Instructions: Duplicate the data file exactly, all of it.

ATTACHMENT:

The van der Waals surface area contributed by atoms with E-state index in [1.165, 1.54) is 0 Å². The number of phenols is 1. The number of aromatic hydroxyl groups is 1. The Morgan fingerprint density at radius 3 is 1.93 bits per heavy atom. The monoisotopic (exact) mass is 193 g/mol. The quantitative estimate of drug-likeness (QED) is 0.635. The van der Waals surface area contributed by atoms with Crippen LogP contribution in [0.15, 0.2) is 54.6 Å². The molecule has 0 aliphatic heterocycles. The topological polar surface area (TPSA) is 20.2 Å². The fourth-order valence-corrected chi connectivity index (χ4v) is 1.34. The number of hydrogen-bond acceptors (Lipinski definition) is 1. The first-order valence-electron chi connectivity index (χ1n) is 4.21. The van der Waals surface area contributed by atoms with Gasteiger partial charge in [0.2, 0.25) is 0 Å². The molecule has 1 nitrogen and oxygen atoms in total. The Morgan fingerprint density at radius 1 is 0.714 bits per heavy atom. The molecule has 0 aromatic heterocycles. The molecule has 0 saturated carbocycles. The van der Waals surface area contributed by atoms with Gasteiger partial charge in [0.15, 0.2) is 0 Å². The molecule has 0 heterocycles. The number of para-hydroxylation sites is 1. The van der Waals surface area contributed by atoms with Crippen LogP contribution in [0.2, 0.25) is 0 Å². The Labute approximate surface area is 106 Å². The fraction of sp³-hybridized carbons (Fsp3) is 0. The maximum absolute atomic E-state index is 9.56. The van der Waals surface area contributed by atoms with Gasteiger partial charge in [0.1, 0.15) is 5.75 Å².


The van der Waals surface area contributed by atoms with E-state index in [1.165, 1.54) is 0 Å². The number of phenols is 1. The number of aromatic hydroxyl groups is 1. The Morgan fingerprint density at radius 3 is 1.93 bits per heavy atom. The monoisotopic (exact) mass is 193 g/mol. The quantitative estimate of drug-likeness (QED) is 0.635. The van der Waals surface area contributed by atoms with Crippen LogP contribution in [0.15, 0.2) is 54.6 Å². The molecule has 0 aliphatic heterocycles. The topological polar surface area (TPSA) is 20.2 Å². The fourth-order valence-corrected chi connectivity index (χ4v) is 1.34. The number of hydrogen-bond acceptors (Lipinski definition) is 1. The first-order valence-electron chi connectivity index (χ1n) is 4.21. The van der Waals surface area contributed by atoms with Gasteiger partial charge in [0.2, 0.25) is 0 Å². The molecule has 1 nitrogen and oxygen atoms in total. The Morgan fingerprint density at radius 1 is 0.714 bits per heavy atom. The molecule has 0 aromatic heterocycles. The molecule has 0 saturated carbocycles. The van der Waals surface area contributed by atoms with Gasteiger partial charge in [0.15, 0.2) is 0 Å². The molecule has 0 heterocycles. The number of para-hydroxylation sites is 1. The van der Waals surface area contributed by atoms with Crippen LogP contribution in [0.2, 0.25) is 0 Å². The Labute approximate surface area is 106 Å². The fraction of sp³-hybridized carbons (Fsp3) is 0. The maximum absolute atomic E-state index is 9.56. The van der Waals surface area contributed by atoms with Gasteiger partial charge in [0.1, 0.15) is 5.75 Å².